Tomorrow the first meeting of the Diocese of Christchurch's Strategic Working Group will take place. Our role, in broad terms, is to think about the 'big picture' for the Diocese in this new 'post quake era.' Concurrently the Diocese is holding three consultations concerning what the people of the Diocese want to say about important values in respect of the guidelines which will shape designs for new and restored buildings.
Speaking again in broad terms, I sense a strong aspect of the voices speaking up at this time is engagement with the community around us: we want buildings that can serve our communities and ministries within those buildings which are outward looking. Another way to say this could be to talk about new futures for Anglican churches which enhance accessibility of our churches. Our gospel mission is not solely about how we can get people into our churches, but the fact is that once some kind of building exists as a church building there is always a question of whether people feel drawn past its doors or inhibited from approaching the doors - no matter how many signs are erected saying "All welcome."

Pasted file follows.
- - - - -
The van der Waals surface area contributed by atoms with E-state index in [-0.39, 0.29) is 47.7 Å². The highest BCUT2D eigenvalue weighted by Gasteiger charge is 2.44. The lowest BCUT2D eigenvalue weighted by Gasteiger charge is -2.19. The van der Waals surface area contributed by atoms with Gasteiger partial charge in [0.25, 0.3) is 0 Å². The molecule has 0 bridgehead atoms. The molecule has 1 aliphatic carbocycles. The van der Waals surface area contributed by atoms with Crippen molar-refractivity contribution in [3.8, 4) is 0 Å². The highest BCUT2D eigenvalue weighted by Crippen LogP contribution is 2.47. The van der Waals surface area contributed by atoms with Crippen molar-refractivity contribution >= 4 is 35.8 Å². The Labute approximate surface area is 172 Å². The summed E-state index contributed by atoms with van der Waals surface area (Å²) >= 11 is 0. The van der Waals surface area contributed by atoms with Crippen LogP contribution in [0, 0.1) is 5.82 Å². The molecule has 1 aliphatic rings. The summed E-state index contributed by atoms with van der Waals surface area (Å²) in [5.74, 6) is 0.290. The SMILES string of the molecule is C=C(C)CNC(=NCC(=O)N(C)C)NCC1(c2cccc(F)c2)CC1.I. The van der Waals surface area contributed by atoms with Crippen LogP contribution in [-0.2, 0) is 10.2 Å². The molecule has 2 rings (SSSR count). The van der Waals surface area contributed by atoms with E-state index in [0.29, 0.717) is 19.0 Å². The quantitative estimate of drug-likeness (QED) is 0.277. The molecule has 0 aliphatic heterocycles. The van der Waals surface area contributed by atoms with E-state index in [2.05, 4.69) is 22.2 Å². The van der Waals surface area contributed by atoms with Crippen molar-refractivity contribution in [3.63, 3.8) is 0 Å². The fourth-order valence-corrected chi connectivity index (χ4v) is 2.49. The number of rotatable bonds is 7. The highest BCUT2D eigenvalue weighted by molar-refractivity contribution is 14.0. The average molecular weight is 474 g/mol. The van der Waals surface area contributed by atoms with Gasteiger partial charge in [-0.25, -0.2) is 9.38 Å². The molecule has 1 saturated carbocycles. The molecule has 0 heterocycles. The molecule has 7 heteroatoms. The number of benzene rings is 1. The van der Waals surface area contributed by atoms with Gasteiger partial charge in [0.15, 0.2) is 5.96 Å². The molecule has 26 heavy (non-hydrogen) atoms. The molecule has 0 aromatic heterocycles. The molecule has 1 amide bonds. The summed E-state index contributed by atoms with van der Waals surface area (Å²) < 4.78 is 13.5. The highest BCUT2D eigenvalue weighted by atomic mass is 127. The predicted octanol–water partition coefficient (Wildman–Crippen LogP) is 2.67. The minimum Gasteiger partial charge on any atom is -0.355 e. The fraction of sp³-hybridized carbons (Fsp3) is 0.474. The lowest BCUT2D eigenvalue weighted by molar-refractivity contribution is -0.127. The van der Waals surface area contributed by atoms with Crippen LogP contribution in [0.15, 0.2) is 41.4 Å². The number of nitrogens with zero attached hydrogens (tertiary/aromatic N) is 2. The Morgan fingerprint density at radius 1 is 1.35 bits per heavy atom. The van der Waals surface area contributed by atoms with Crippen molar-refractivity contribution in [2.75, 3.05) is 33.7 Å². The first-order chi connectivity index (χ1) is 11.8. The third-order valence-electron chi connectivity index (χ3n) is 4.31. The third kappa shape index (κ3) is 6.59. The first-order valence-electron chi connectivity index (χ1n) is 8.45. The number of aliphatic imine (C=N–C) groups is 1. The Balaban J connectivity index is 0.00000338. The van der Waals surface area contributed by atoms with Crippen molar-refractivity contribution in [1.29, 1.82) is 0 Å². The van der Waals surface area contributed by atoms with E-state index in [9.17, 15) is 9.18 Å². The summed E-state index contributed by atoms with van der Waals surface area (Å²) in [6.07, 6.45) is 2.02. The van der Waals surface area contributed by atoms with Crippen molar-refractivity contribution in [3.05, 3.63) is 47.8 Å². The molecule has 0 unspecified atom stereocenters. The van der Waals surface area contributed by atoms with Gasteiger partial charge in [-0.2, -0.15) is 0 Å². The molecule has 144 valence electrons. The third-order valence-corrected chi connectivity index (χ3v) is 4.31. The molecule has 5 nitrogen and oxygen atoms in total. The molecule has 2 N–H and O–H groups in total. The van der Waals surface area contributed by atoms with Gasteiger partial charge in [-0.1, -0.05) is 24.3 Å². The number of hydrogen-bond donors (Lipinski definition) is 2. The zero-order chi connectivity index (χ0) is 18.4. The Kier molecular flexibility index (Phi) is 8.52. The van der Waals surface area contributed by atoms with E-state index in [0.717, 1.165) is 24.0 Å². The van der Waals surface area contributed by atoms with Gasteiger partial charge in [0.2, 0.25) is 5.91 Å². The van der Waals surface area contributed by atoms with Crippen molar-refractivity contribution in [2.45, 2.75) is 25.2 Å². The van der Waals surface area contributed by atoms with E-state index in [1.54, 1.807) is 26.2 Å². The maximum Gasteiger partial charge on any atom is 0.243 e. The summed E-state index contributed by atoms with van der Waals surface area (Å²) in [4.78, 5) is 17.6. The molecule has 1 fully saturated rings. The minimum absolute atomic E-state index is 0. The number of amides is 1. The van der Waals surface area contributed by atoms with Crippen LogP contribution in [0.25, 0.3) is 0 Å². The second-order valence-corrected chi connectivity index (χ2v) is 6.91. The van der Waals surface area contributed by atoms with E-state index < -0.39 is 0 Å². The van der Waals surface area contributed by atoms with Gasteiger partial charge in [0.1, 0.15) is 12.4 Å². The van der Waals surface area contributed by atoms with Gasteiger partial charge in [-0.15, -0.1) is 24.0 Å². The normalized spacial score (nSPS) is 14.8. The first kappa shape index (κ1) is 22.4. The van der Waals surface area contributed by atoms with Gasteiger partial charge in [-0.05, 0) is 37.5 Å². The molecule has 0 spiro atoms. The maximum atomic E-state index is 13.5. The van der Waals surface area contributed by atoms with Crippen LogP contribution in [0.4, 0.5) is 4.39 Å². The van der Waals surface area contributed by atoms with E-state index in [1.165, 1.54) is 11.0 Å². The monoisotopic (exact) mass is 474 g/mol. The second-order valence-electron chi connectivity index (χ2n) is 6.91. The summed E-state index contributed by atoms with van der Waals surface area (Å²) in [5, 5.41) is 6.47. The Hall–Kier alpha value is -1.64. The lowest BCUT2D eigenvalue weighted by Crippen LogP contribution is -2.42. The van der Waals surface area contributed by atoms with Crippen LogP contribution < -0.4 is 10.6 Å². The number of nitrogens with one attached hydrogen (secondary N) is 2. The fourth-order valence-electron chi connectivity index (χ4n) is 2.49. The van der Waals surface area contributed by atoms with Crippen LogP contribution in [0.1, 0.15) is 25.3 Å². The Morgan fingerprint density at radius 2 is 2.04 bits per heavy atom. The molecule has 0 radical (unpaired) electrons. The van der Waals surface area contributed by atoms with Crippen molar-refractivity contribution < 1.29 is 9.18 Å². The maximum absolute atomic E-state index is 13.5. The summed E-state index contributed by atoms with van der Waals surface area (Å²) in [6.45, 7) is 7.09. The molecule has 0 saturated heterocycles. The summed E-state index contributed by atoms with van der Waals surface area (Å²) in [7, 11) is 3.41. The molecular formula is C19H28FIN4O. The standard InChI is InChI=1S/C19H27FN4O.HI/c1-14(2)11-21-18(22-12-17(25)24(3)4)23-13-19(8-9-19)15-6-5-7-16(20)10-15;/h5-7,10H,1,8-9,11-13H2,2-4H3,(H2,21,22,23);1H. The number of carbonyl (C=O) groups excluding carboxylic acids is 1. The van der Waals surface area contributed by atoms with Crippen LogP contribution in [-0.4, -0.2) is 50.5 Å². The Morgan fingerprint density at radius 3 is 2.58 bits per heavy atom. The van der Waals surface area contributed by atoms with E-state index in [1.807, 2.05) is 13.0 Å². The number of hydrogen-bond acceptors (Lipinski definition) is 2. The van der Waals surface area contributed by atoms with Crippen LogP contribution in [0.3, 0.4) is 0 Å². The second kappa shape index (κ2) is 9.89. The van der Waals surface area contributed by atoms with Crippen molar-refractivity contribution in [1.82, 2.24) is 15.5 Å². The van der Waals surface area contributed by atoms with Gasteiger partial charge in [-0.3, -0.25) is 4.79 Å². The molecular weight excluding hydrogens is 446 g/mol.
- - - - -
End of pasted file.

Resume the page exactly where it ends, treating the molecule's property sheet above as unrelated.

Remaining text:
In my own reflecting on these things I am wondering whether the term 'catholic' which lies at the heart of being Anglican is related to accessibility. If 'catholic' is about the universality of the church - what we believe and practice and whether it is the belief and practice of all, some or just a few - then 'catholic' intrinsically relates to accessibility. Can all, some or just a few access what the church offers in its gatherings?
But this - my musings continue - is more than a question of whether the doors to a church building are open or not or whether all people are welcome to come in to participate, it is also a question of whether what we do within the church building is accessible to whomever might enter. Our liturgies in the 21st century also need to be accessible.
Well, I will stop there, just before poking a stick in a hornet's nest!